‘What if I can’t get out the door?”
Fire drills. Every school has them. And every child in my Grade 1 classroom had a question that began with “What if?” Every time we reviewed the routine, discussed the reason for the drills and the importance of practising them, the questions would come up as the anxiety levels rose.
As a teacher I encouraged the children to use their imaginations. Reading a story and asking them, “What do you think will happen next?” Giving sentence stems and story starters, “Think of what that character might do.” Science investigations were built on their questions about the world around them. Was it any wonder they met fire drills, and any emergency drill, with a deluge of questions?
My response to: “What if the fire is right outside the door?” or, “What if I am so scared I can’t move?” would start with a practical guideline. Before even getting to the finish, I would be interrupted with another, “But, what if …?” Inevitably, any discussion concluded with reassurance that this event was very, very unlikely to happen, but wasn’t it good that we were practising our drills? They would be somewhat mollified and only partially terrified.
Drills are held for just about every threatening event that might occur while children are in school. We file out of the school in neat lines and assemble outside to keep them safe against fire. We curl up in a fetal position with faces to inside walls away from glass to protect them in the case of a tornado. We follow routines and we explain how to keep from being harmed. And, answer the “what if” questions as they are repeated like a mantra by children who, in the final reckoning, trust adults to protect them and save them.
When it came to protecting my students from abuse, though, my shield was full of holes.
As a teacher I saw bruises.
“I said I didn’t like the cereal we had.”
I heard fear.
“My Mom is going to get so mad. She is going to hit me.”
I found pictures of stick figures with frowns and drops of blood falling from the outstretched arms.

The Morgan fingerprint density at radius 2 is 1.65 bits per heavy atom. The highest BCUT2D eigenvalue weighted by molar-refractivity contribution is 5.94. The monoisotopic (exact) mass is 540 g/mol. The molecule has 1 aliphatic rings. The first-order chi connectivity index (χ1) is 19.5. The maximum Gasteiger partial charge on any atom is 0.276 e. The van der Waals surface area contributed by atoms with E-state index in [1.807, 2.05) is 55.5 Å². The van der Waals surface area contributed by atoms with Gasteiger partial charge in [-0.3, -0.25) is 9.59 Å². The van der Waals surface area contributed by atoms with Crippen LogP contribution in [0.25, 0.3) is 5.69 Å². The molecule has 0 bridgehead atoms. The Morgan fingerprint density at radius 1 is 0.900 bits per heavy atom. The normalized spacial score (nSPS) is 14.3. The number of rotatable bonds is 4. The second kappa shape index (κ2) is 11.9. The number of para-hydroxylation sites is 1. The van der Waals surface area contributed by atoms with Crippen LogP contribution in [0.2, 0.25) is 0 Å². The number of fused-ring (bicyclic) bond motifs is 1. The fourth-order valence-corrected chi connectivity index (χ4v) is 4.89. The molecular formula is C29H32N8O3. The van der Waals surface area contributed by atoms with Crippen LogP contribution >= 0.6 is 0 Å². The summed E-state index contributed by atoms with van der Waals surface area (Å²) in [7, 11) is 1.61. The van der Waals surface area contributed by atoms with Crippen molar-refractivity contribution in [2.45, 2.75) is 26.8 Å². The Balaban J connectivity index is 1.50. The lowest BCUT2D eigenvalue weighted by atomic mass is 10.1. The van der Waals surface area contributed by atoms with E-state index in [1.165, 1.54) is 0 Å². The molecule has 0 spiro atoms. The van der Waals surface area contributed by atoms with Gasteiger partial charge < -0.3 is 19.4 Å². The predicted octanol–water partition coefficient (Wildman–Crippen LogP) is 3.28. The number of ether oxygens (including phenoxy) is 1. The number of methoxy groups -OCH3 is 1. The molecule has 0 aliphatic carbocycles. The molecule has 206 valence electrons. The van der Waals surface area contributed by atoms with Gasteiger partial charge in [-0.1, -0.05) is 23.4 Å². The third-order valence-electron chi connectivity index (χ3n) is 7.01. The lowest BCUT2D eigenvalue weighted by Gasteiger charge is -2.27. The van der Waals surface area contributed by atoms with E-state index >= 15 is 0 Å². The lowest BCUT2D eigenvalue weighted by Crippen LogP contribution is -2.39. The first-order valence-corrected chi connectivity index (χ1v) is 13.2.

I found out too late.
The outdoor skating rink was a popular place after school and on weekends. In a small town, on a winter day, our family would race up the stairs leading to the rink’s trailer, which served as a warming shack. The kids would wriggle into a pair of skates – which were usually a little too small or a little too big, and for a sweet two weeks, just right – and wrestle with the laces. Mitts on, hat pulled down, face-warmer up. And around, and around, hockey, twirls, races, fun.
We arrived one day to find yellow tape around the trailer. A young man had shot himself.
The young man had been a student in my Grade 4 class. He had a habit of wearing his one-piece snowsuit as a jacket, opting to button the top and let the bottom half bounce behind him as he ran at recess. His costume made him look like a dragonfly emerging from a cocoon casing; it was endearing.
The story came out that a neighbour, a trusted adult, had sexually abused him and his brother, over the course of years.
His suicide sent shock waves across the community and sent me reeling, searching my memory for something I should have seen. I should have known. If only I had seen it, I could have done something before it was too late.
Abuse is a twisted thing that turns a victim on himself. A child has little, if any, control in a situation manipulated by an adult, especially one who has insinuated himself into the child’s life as a trusted figure. The adult has the power and tells the child to do something that has no place in a child’s life.
The adult might tell the child it is his own fault. Or the adult says the child will like it. Or, in an increasing sequence of damning blows, the sexual abuse is for his own good. How does a child cope with the trauma that ensues?
The question “What if?” was moot for the young man; the bad thing had happened. All the feelings of shame and self-hatred buried deep inside, far out of reach until it is safe for them to come out – they say it takes years, and the young man did not have enough time to know the shame and blame weren’t his to own.
I am so glad children ask “What if?” Adults need to be reminded they are the ones entrusted with the safety, well-being and care of children. What if every adult knew what that really meant and behaved accordingly? If only.
Martha Morris lives in